Monday, 6 April 2015

Customer service : East and West

Just came across this article and wish to share with you ...

After living here in Australia for more than a decade, I have kind of accepted, albeit reluctantly, the customer service culture in Australia - for the sake of keeping my sanity, that is. Recently, I returned to Malaysia for a couple of days and have been able to see and feel the vast difference in the customer service culture in the East-West divide.

In Australia today, I feel that there is a serious lack of personal touch and human connection. If you have a phone problem, try walk in to a random mobile phone shop and see if the staff there would help you. Even if he or she has nothing to do, the most likely response you will get is, "Sorry, you have to go to the shop where you bought this phone."

What if you have a problem with a service provider say, Optus, Vodafone or Telstra and you walk into one of their shops in a shopping mall? Chances are they will tell you to pick up the phone at some corner in their outlet and talk to the operator from some call center outsourced by Optus, Vodafone or Telstra to answer your questions. Can you imagine that? Walk into a store with live human beings and they tell you to go pick up the phone and talk to some one who could be physically two continents away!

In Malaysia, if I had a phone problem, all I need to do is to walk into a phone shop and the staff there will hear me out and solve that problem for me right there and then without reciting whatever BS policies their companies or my phone manufacturer has. And best of all, they will never expect me to pay for it. To them, it is their business to serve customers in need whether we are their customers or not unless of course there is a high cost involved in resolving the problem.

Once, in Melbourne, I walked into a shop browsing around looking to buy the right gift for a close friend. The attendant walked over leisurely with a sweet smile asking if there was anything she could help me with. I smiled back and said no and thanked her. Leisurely, she walked back to the counter. Minutes later, I found what I wanted and handed it to her for scanning. While she was doing the scanning, I requested that the item be wiped as there was visibly some dust on it.

Instead of obliging, her smiley face changed almost immediately as if she wanted to let it be known by me that she was not pleased with my request. Reluctantly, she took out a piece of scrap paper from the drawer, crunched it into a ball and attempted to wipe the dust off the purchased item! I just could not believe it! Even a two-and-a-half year old would know that kind of paper is not for wiping or polishing for it will scratch the surface! And yet this is a shop meant for selling gifts and collectibles!

In the end I had to stop her and asked if she has something softer. Without missing a beat she said no! No tissue paper, serviette or cloth in the entire shop??? I ended up using my own tissue paper from my pocket. I just had to give up before she start opening her mouth again not because I was afraid of upsetting her. I was just fed up with such behavior.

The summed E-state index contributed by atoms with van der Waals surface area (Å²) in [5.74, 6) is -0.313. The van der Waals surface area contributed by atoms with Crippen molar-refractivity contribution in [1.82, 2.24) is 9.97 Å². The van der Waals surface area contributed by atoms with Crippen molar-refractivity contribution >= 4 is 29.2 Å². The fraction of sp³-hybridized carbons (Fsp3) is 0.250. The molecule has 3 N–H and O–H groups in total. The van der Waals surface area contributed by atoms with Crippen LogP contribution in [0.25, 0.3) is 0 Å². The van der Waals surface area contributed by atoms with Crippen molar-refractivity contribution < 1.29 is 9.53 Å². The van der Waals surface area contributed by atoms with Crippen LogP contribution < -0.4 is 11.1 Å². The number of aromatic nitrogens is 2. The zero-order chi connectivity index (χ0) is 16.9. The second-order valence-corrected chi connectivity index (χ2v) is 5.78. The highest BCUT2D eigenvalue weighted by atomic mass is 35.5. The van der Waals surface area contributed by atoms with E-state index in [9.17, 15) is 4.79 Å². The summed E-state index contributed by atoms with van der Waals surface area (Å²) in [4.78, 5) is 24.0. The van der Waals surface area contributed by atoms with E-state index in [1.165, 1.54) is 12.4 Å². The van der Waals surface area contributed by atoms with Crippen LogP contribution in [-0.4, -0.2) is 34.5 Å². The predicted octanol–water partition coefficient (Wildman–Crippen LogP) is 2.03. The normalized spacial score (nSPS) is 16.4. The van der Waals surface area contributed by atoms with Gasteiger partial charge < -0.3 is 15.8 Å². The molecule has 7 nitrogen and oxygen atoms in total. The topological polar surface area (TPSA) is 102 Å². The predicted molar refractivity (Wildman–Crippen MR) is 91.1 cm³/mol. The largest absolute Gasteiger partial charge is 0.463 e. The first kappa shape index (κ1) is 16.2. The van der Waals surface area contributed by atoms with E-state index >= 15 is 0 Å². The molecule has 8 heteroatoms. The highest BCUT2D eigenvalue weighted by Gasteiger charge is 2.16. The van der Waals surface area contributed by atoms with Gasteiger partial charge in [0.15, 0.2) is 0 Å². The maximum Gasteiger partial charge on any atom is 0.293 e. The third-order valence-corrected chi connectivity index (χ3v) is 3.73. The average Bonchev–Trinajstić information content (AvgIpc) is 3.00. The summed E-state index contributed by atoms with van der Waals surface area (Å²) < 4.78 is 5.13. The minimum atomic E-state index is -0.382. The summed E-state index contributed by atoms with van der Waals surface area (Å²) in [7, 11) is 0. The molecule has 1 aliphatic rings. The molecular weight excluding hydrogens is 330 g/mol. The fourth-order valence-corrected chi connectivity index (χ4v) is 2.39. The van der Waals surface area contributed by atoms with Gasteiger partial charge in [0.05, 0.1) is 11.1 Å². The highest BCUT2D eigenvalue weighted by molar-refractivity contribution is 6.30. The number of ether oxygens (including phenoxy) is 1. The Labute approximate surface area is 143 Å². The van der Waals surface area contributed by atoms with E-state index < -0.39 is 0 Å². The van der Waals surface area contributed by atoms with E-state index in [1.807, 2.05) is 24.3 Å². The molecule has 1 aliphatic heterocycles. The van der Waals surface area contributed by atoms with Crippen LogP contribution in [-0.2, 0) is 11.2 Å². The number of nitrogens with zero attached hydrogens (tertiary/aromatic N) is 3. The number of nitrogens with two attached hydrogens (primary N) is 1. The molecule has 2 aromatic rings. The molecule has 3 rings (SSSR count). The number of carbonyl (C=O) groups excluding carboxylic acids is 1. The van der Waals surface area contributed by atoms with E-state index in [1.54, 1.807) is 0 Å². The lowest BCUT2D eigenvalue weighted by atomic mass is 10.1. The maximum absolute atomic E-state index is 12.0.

On another occasion, I had to collect my previously faulty lawn mover from a mower shop after it was being repaired. The owner served me, pushed out my repaired machine and asked where I had parked my car. He continued pushing that mower to my car and had some small talk with me. I could not help myself and spoke my mind there and then. I said what he was doing was extra-ordinary in Australia. In my long years of living in Australia, this is one of the rare moments where I was experiencing good old-fashioned honest and quality customer service. I told him most shops do not treat customers the way he and his staff have treated us. He corrected me by saying, "Not most, mate, ALL of Australia is this way! That's why we are falling behind in this global market place!" The shop is Burwood Mowers located in the southeastern part of Melbourne. They have been around for more than 30 years - a friendly family business with excellent service.

In Malaysia, I see people fairly obliged and willing to help even if you are not their customers. Not saying Malaysians are kinder or more generous people. It is the larger culture that determines how people behave in general. Australians are generally very helpful people, have good manners and kind hearts. But when it comes to doing business and servicing customers, they just have this Jack-is-as-good-as-his-master mentality. Why do they have to always see things in master-and-servant terms? Today you might be Jack's customer buying food from his shop. Tomorrow Jack could well be your customer getting his hair trimmed in your shop, right?

In Malaysia, even though customers are not always right, BUT service providers let them feel right nevertheless because business is about creating goodwill, building relationship and win-win situations NOT winning arguments or debates. Not so in the West. Maybe this has to do with the adversarial approach adopted in the Western courts of law.

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